Aerosmith headed to Japan in November 2011 with more than a little trepidation. A devastating earthquake and tsunami in March of that year led to a nuclear disaster that caused many bands to cancel planned Japanese tours.
"We were uneasy about the radiation," says Aerosmith guitarist Joe Perry. "We definitely went over with Geiger counters and kind of watched the levels. It was pretty scary. You just don't think about it here in America and it isn't on CNN much, but they're living with it every day."
Japan has been a huge market for Aerosmith, going all the way back to the mid-Seventies, but the band wondered if they were ready for a rock tour so soon after the tragedy. "We weren't sure if they were ready to come out and celebrate," says Steven Tyler. "After we got there, we found out that they were still in shock, but they needed a little shot in the arm of rock & roll."
The band's longtime videographer, Casey Patrick Tebo, filmed all the shows, as well as the band's offstage interactions with fans as they traveled through the country. "He said to us, 'Hey guys, I think we've got something here,'" says Perry. "He started putting it together and we realized it would make a great documentary. We originally wanted to do it for the Japanese fans, but it turned into something bigger than that."
The finished product, Rock for the Rising Sun, hits shelves on July 23rd. The show mixes big hits like "Love in an Elevator," "Sweet Emotion" and "Walk This Way" with deeper album cuts like "Boogie Man" and "No More No More."
Though there is little evidence of band discord on the DVD, the Japanese tour came less than two years after one of the most tumultuous periods in Aerosmith's extremely rocky history. In the summer of 2009, Tyler fell off the stage while performing in Sturgis, South Dakota. He suffered severe injuries (including a broken shoulder) and the band was forced to cancel the remainder of their tour.
Tyler claims that nobody in the band visited or called him in the hospital. He was further enraged when they went public with their desire to hire a new singer, also noting that they believed he was back on drugs. "I didn't fall off that stage because I was high," Tyler says today. "As my beautiful girlfriend Erin Brady said at the time, 'You were much higher three years ago.' The weather was bad. It was a bad night. . . . Also, I wasn't the only guy in the band using at that time."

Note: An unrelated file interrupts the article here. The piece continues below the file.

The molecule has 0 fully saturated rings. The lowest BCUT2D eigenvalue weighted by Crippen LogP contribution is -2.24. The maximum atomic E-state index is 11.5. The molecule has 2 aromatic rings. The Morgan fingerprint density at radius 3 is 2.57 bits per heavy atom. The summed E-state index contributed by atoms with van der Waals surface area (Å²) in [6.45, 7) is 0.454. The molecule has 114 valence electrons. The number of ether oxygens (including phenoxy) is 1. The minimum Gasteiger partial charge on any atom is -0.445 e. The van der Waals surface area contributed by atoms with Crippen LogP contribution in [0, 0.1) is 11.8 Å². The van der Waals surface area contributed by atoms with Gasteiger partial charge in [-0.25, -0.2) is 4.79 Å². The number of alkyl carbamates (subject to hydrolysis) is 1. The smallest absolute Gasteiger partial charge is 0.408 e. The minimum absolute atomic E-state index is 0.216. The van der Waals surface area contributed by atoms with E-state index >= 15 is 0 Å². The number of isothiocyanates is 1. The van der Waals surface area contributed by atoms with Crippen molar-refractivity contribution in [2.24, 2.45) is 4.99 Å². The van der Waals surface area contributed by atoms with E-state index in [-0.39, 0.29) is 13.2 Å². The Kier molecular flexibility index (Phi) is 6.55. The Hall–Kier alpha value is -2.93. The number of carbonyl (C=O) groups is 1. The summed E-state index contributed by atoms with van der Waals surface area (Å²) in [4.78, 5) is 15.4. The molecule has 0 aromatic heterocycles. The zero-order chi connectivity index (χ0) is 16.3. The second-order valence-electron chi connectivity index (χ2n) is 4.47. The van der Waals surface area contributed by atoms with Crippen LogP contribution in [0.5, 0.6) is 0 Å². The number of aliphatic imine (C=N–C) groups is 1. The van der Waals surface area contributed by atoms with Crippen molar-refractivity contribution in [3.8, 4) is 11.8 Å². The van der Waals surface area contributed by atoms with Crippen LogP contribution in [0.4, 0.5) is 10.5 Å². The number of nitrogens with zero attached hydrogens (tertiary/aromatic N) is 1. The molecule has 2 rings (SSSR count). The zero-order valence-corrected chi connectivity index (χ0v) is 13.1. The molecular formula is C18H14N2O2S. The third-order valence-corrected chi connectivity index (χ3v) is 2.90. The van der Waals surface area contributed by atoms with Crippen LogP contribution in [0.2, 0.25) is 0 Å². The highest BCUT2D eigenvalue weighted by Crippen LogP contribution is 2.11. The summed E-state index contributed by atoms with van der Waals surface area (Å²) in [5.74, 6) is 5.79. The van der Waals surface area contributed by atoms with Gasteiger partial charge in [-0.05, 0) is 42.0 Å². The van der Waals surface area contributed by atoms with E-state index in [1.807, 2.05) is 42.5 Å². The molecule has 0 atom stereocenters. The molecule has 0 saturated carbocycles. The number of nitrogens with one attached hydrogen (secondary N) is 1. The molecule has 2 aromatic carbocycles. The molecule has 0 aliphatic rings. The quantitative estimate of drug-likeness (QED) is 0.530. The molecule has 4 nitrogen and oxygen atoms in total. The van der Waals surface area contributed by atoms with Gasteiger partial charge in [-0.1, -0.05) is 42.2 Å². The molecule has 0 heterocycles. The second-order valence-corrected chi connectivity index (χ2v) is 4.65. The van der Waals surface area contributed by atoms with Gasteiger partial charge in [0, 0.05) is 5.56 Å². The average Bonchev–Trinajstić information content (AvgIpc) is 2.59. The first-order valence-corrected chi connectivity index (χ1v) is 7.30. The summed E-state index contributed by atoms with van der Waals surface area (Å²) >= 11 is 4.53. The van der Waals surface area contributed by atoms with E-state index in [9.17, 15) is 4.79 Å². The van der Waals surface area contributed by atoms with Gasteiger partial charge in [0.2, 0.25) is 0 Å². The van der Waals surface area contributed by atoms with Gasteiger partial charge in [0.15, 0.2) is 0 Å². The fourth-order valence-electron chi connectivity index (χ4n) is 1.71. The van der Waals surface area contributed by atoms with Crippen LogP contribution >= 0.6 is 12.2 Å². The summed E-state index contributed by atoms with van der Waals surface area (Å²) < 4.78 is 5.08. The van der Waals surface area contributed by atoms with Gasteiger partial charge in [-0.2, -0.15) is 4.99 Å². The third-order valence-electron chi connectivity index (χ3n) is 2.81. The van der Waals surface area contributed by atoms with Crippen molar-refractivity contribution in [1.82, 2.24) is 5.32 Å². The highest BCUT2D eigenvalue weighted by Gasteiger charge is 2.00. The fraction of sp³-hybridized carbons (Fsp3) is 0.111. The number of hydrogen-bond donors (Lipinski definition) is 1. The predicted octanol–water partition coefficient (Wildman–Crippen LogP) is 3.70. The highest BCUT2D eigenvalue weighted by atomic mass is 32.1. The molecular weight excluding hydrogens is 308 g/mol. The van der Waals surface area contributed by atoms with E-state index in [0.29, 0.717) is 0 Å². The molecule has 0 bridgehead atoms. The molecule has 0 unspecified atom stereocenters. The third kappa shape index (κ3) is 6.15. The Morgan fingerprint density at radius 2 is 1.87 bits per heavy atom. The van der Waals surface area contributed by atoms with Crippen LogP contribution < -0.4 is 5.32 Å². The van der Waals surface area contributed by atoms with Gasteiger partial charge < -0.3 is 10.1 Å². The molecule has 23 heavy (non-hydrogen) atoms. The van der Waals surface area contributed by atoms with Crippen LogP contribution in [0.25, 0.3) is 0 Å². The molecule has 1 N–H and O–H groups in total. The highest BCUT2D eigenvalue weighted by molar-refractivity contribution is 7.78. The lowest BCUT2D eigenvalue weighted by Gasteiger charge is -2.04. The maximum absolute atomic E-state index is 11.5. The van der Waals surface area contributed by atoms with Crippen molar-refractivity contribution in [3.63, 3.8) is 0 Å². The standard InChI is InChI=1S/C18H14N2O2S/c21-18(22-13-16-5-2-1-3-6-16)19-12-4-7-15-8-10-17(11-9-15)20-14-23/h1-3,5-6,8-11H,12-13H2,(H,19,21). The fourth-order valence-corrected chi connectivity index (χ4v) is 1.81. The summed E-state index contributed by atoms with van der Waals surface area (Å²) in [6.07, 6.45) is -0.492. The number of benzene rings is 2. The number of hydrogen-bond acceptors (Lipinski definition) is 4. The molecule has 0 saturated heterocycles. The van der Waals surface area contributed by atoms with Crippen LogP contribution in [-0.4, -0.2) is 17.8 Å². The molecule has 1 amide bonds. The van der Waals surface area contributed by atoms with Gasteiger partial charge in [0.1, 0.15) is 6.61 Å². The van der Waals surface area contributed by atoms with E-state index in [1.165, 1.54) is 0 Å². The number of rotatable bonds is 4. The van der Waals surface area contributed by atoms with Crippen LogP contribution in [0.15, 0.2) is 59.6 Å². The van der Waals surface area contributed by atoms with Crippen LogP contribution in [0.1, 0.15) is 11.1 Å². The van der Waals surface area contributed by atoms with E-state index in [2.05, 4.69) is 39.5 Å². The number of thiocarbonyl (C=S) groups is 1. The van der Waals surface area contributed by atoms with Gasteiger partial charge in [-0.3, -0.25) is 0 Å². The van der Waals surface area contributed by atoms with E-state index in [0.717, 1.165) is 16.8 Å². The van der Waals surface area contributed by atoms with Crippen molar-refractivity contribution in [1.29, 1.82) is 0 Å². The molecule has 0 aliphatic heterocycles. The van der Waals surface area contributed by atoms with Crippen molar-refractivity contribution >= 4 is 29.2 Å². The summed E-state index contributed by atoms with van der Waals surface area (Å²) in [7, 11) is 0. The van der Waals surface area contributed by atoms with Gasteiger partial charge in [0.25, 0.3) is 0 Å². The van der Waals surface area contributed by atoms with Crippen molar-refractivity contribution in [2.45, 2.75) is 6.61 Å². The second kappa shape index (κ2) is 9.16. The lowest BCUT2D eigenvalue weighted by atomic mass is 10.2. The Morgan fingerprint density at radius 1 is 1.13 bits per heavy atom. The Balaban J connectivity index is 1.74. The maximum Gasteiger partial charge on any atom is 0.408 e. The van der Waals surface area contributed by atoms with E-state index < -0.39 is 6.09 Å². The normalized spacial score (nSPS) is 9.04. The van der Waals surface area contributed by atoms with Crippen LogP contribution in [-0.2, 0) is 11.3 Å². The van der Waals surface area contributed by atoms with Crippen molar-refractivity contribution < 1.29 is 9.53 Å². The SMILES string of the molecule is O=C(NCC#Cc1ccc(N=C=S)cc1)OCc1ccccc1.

The singer ultimately headed to rehab, but before he left, the band's management suggested he somehow find a way to finish the tour, possibly in a motorized wheelchair. "Another time they suggested I sit on a stool," he says. "I had some terrible surgery on my feet and I just couldn't stand. Joe suggested I sit on a stool too. I said to him, 'You go learn the fucking ukulele. You sit down next to me.' It's a strange dealio between this band and me . . . Look, I got calls from the singers they were calling. They'd go, 'What the fuck's going on, man? I can't sing your shit. Why are they asking me to do that?'"
All the turmoil caused Tyler to part ways with Aerosmith's management and hire his own team. "The band still has the same managers they had when they said they were looking for another singer," says Tyler. "Imagine what it's like for me to sit in a room with them and go, 'Really, right now? Really, the fuck right now?' But look – life is about looking the other way sometimes. When all this shit was going on, I told the guys, 'Look, I'm strong. I'm fuckin' on fire. We're gonna do another record. We're gonna do a tour.'"
Joe Perry insists all the drama was blown out of proportion. "A lot of that was blown up by the media," he says. "I think a lot of things got taken out of context, and that's pretty much the big picture. The internal workings of the band aren't that different than they've ever been, but because of the circumstances and Steven's visibility and all that stuff with American Idol, it just got blown out of proportion."
Aerosmith returned to the road in the summer of 2010, but toward the end of the tour the band learned from the media that Tyler had taken a job as a judge on American Idol. He didn't sit any of them down to tell them the news. Perry initially blasted Tyler to the press, famously saying that American Idol is "one step above Teenage Mutant Ninja Turtles . . . I don't want Aerosmith's name involved with it. We have nothing to do with it."
Rumors again began to swirl that Aerosmith were once again seeking a new singer, but Tyler convinced the band that he'd be able to balance his television duties with the recording of a new Aerosmith record. Perry also softened his criticism of Idol, and even appeared on the show a couple of times. Recording on Music From Another Dimension! began in 2011 and carried on for the next year.